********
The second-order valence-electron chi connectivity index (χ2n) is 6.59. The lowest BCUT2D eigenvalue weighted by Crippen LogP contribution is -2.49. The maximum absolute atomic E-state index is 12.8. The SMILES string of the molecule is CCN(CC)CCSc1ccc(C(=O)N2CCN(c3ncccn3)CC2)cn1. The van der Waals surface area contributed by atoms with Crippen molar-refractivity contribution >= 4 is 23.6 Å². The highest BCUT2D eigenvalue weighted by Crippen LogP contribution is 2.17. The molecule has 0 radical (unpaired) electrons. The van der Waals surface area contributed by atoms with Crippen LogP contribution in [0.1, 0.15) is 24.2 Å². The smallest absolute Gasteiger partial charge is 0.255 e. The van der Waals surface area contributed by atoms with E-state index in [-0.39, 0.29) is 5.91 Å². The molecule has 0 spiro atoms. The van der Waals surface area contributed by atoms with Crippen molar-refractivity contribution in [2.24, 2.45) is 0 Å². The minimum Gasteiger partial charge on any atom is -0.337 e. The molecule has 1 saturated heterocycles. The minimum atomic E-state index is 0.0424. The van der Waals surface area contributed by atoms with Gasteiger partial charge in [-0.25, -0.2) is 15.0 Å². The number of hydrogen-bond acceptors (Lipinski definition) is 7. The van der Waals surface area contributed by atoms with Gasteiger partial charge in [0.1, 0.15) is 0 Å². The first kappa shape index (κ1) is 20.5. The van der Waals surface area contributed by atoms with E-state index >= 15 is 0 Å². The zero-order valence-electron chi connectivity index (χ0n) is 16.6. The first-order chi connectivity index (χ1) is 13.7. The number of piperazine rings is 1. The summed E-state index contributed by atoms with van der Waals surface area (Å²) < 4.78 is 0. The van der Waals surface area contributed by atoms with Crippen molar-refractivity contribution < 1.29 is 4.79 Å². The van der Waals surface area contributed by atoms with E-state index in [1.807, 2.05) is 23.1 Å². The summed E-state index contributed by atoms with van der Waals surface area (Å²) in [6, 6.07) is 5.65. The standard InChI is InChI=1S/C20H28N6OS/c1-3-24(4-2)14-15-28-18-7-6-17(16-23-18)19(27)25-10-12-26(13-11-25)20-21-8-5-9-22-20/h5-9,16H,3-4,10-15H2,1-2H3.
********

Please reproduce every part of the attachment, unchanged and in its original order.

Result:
The second-order valence-electron chi connectivity index (χ2n) is 6.59. The lowest BCUT2D eigenvalue weighted by Crippen LogP contribution is -2.49. The maximum absolute atomic E-state index is 12.8. The SMILES string of the molecule is CCN(CC)CCSc1ccc(C(=O)N2CCN(c3ncccn3)CC2)cn1. The van der Waals surface area contributed by atoms with Crippen molar-refractivity contribution >= 4 is 23.6 Å². The highest BCUT2D eigenvalue weighted by Crippen LogP contribution is 2.17. The molecule has 0 radical (unpaired) electrons. The van der Waals surface area contributed by atoms with Crippen LogP contribution in [0.1, 0.15) is 24.2 Å². The smallest absolute Gasteiger partial charge is 0.255 e. The van der Waals surface area contributed by atoms with E-state index in [-0.39, 0.29) is 5.91 Å². The molecule has 0 spiro atoms. The van der Waals surface area contributed by atoms with Crippen molar-refractivity contribution in [2.24, 2.45) is 0 Å². The minimum Gasteiger partial charge on any atom is -0.337 e. The molecule has 1 saturated heterocycles. The minimum atomic E-state index is 0.0424. The van der Waals surface area contributed by atoms with Gasteiger partial charge in [-0.25, -0.2) is 15.0 Å². The number of hydrogen-bond acceptors (Lipinski definition) is 7. The van der Waals surface area contributed by atoms with Gasteiger partial charge in [0.1, 0.15) is 0 Å². The first kappa shape index (κ1) is 20.5. The van der Waals surface area contributed by atoms with E-state index >= 15 is 0 Å². The zero-order valence-electron chi connectivity index (χ0n) is 16.6. The first-order chi connectivity index (χ1) is 13.7. The number of piperazine rings is 1. The summed E-state index contributed by atoms with van der Waals surface area (Å²) < 4.78 is 0. The van der Waals surface area contributed by atoms with Crippen molar-refractivity contribution < 1.29 is 4.79 Å². The van der Waals surface area contributed by atoms with E-state index in [1.807, 2.05) is 23.1 Å². The summed E-state index contributed by atoms with van der Waals surface area (Å²) in [6, 6.07) is 5.65. The standard InChI is InChI=1S/C20H28N6OS/c1-3-24(4-2)14-15-28-18-7-6-17(16-23-18)19(27)25-10-12-26(13-11-25)20-21-8-5-9-22-20/h5-9,16H,3-4,10-15H2,1-2H3.